The deadline for the European Youth Essay Competition is approaching, but there is still time left for submissions! Today on Promoting Enterprise the 2017 essay competition jury are, offering their advice, top tips and what they will be looking for in an entry. Interested in what they have to say? Have a read through and be […]
      promotingenterprise
    • EEPA National Winners 2017 – Supporting the internationalisation of business August 17, 2017
      We have already met the national EEPA winners from Categories 1, 2 and 3…time for Category 4: Supporting the internationalisation of business! This category recognises initiatives that encourage enterprises and particularly small and medium-sized businesses to benefit more from the opportunities offered by markets, both inside and outside the EU. In 2016 the prize was won […]
      promotingenterprise
    • Inspiring the future with today’s success stories August 15, 2017
      What does it take to be an entrepreneur? What comes after the Junior Entrepreneur experience? Where can we learn more about the inspirational entrepreneurs of the future? Today Promoting Enterprise has the honour to present the success stories booklet from JADE, the European Confederation of Junior Enterprises. The booklet aims to inspire the next generation of leaders, […]
      promotingenterprise
    • EEPA National Winners 2017 – Improving the business environment August 10, 2017
      Who else will be competing for a place on the European shortlist for EEPA 2017? Time to find out about the European projects competing in Category 3: Improving the business environment! Don’t forget to have a look at the national winners in Category 1 and Category 2. Category 3 recognises initiatives that support enterprise start-up and […]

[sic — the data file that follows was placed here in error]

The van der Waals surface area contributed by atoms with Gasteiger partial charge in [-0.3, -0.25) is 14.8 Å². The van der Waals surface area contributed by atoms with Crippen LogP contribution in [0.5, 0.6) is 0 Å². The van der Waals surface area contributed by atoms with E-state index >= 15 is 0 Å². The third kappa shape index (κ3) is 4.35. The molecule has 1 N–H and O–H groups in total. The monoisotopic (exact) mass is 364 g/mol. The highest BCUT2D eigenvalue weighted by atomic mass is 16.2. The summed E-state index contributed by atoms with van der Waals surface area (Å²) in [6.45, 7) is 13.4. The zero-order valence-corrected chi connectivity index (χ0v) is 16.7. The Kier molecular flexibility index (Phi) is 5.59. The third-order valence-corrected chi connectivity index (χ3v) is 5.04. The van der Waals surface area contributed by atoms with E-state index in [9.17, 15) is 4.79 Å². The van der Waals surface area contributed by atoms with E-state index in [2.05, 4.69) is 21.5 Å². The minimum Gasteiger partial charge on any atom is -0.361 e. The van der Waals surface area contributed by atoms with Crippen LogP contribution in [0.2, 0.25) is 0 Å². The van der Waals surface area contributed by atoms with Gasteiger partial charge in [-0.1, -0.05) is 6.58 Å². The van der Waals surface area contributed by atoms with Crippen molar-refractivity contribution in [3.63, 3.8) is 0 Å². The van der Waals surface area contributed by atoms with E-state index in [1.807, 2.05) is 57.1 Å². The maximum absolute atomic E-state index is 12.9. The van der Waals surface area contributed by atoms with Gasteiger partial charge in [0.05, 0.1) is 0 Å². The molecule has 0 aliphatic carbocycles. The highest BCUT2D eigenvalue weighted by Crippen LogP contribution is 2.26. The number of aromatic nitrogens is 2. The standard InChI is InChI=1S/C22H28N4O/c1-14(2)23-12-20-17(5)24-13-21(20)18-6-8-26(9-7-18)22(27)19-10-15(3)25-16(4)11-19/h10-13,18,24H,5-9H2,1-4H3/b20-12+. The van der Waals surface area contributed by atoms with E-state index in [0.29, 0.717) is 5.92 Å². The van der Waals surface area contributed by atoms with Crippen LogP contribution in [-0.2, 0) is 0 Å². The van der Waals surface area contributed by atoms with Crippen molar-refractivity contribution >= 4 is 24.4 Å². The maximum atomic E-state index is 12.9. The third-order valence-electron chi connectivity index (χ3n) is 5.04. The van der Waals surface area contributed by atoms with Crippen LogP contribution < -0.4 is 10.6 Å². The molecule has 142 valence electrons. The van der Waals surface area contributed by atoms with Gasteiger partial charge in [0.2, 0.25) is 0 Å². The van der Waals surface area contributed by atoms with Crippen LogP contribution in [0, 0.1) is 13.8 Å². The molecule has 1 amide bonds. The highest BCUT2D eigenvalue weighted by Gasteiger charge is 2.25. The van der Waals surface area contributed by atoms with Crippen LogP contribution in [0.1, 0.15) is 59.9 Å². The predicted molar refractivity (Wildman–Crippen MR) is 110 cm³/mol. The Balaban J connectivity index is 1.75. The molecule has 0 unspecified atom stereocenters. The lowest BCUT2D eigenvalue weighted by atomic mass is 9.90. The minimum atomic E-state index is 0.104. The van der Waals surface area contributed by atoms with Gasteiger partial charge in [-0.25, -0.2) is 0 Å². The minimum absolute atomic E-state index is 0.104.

promotingenterprise
    • ECOSTAR – The custom built accelerator and entrepreneurship hub for nature based business August 8, 2017
      What kind of support is out there for green and eco-entrepreneurs? How can you sell an idea that is innovative, eventually profitable but also green and sustainable? Entrepreneurs in this field may find it difficult to convince investors or find the right support systems for their offered products and services. This is where the newly […]
      promotingenterprise
    • EEPA National Winners 2017 – Investing in entrepreneurial skills August 3, 2017
      Time to meet the next category of European projects competing to be on the EEPA 2017 shortlist! Look here if you missed Category 1, but today it is the turn of Category 2: Investing in entrepreneurial skills. This category recognises initiatives that improve entrepreneurial and managerial skills. In 2016 the prize was won by Enterprise […]
      promotingenterprise
    • Eco-Innovation: When business meets the environment August 1, 2017
      Environmentally friendly innovation, is it possible? Can new ideas be sustainable, economically viable and still be innovative? The Eco-innovation action plan aims to prove that innovation does not have to be separate from being sustainable and environmentally friendly. In fact, many of the projects supported under the eco-innovation scheme prove that the two go hand […]
      promotingenterprise
    • Let the adventure begin: get ready for the EYE2018! July 27, 2017
      Have you heard the news? The third edition of the European Youth Event (EYE2018) is taking place on 1 and 2 June 2018. On this occasion, the European Parliament seat in Strasbourg will welcome more than 8,000 people aged between 16 and 30 from any EU member State or another European country. The European Parliament […]
      promotingenterprise
    • EEPA National Winners 2017 – Promoting the entrepreneurial spirit July 25, 2017
      As the jury decision for the European Enterprise Promotion Awards (EEPA) shortlist draws closer it is time for us to meet all of the outstanding projects from across Europe that are competing on European level! Promoting Enterprise will be presenting all of the national winners that are being considered for the European shortlist as well […]
      promotingenterprise
    • #InvestEU – The innovation of Europe July 20, 2017
      #InvestEU represents some of the incredible initiatives and innovative projects that the European Union (EU) is supporting. To find out about what #InvestEU is and what kinds of projects it covers, read the previous Promoting Enterprise article. But what about some concrete examples about where this funding is going? What kind of innovation is going on […]
      promotingenterprise